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Should I Stop Paying My Mortgage and Buy the House Across the Street Instead?

It may sound like a nonsense question, but in today’s Miami real estate market, there are folks pondering this very same thing.

Faced with owning a house that has declined in value by 40% or more since they bought it a couple of years ago, people in Miami are wondering why they don’t just let the bank foreclose on them and then buy the house down the street at the new, lower price.

Hmmm! Can someone actually pull this off? I bet with a little creative thinking, it could be done. I don’t know anyone who has actually done it, but I’ve heard people pose the question. Not directly at me, expecting an answer. But as a “what if” scenario.

I’m not here to provide an answer to this question, by the way. But I think banks must be aware that this is a possibility and they’re more motivated to help homeowners stay in their present homes by restructuring their current loans. A lower loan payment can certainly provide the relief needed so a person doesn’t have to think about doing things like this. Even, if thinking is all they’re doing.

I’m sorry we’ve even gotten to the point where questions like this pop up. Bummer.

  1. laurie mindnich

    Maggie, this is has to be one of the most complicated markets on SO many levels. The navigation is certainly like a tightrope walk for many.

  2. Bob Marvel

    FHA on September 19th Mortgagee Letter to lenders talked about heading off this very thing. Here’s an excerpt:

    Converting Existing Homes to Rentals—Underwriting Instructions

    Through this Mortgagee Letter, the Federal Housing Administration (FHA) takes steps to immediately respond to an unscrupulous practice arising in the housing mortgage market that poses a risk to FHA, FHA-approved lenders, and consequently to FHA’s ability to help new homeowners.

    Recently, FHA and others in the mortgage industry have observed an increasing number of homeowners who have chosen to vacate their existing principal residence and purchase a new residence. This has been occurring as some homeowners, given the rising price of fuel, are relocating to homes nearer their employment, or are taking advantage of other home buying opportunities arising in the marketplace.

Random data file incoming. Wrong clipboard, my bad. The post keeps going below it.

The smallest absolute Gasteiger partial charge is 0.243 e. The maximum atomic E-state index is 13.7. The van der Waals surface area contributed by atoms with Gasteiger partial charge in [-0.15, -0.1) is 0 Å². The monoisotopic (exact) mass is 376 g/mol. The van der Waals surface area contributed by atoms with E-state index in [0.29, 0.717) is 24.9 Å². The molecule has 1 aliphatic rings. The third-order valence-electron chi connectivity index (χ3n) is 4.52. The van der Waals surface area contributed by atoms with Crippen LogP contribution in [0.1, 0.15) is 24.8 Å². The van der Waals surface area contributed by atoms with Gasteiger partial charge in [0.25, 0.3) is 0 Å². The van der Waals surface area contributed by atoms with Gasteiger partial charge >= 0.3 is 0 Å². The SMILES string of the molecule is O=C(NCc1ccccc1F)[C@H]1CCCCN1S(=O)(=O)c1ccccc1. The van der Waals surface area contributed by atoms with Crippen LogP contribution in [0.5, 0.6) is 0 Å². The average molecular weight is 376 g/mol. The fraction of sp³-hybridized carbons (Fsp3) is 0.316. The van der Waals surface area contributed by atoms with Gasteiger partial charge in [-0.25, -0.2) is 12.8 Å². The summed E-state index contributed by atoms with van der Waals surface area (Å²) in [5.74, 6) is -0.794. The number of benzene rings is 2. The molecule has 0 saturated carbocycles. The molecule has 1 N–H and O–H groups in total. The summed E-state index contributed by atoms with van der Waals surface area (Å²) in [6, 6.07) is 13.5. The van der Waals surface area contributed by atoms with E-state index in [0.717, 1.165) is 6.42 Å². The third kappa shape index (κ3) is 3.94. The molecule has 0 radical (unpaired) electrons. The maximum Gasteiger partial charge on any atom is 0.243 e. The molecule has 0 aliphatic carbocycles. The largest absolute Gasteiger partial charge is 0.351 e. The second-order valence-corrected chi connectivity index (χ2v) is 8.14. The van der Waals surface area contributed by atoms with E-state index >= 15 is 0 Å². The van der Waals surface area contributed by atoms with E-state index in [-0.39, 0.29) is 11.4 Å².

Due to FHA’s concern that some homebuyers in these transactions may attempt to provide misleading information regarding the rental income of the property being vacated to qualify for the new mortgage, FHA is instituting underwriting guidance designed to assure that the homebuyer can make payments on the full debt service of both mortgages. Consequently, beginning with case number assignments on or after the date of this Mortgagee Letter and until further notice, the underwriting analysis may not consider any rental income from the property being vacated except under circumstances described in this Mortgagee Letter.

    MORTGAGEE LETTER 2008-25 September 19, 2008 FHA

  3. Maggie Dokic

    Laurie, I couldn’t have said it better. This is definitely not your plain vanilla market. So many different things thrown into the mix!

    Bob, thanks for that excerpt. It fits right in with this. I was told by a mortgage broker that they were looking for a LTV ratio on the rental as low as 50% which rules out a lot of the homes and makes this much more difficult to pull off.

  4. James R Venney

    Maggie,

    Your post highlights a serious problem for the housing market. Referred to as “buy and bail” this practice has been seen with some frequency in California and is starting here in Florida. I don’t think that most homeowners realize that engaging in this practice will not only deepen and protract the current housing crisis (casuing property values to continue falling) but will have long term adverse effects on the economey as a whole as well as their own individual financial health.

    Let’s hope this isn’t a trend that comes into vogue.

  5. jackburton

    Oddly though, I owe 150,000 on my property. One of my neighbors also owes about the same. My property is now worth less than 70,000 and some of my neighbors in similar position have just simply walked away from their homes. They just couldn’t afford them. One of them was auctioned off to a couple who payed 59,000 and the other one is in contract for under 65,000. I imagine that this is not over yet. The government stepping in and helping relieve the bank of the bad debt this should not get better. I see how it would be possible to simply save the cash that I would otherwise spend on my mortgage, live in my property until it is foreclosed(probably about a year or more), and then simply by it back or another property at a very low price with all the cash I just saved. Then I would own the property outright

    hmmmm.. just an idea

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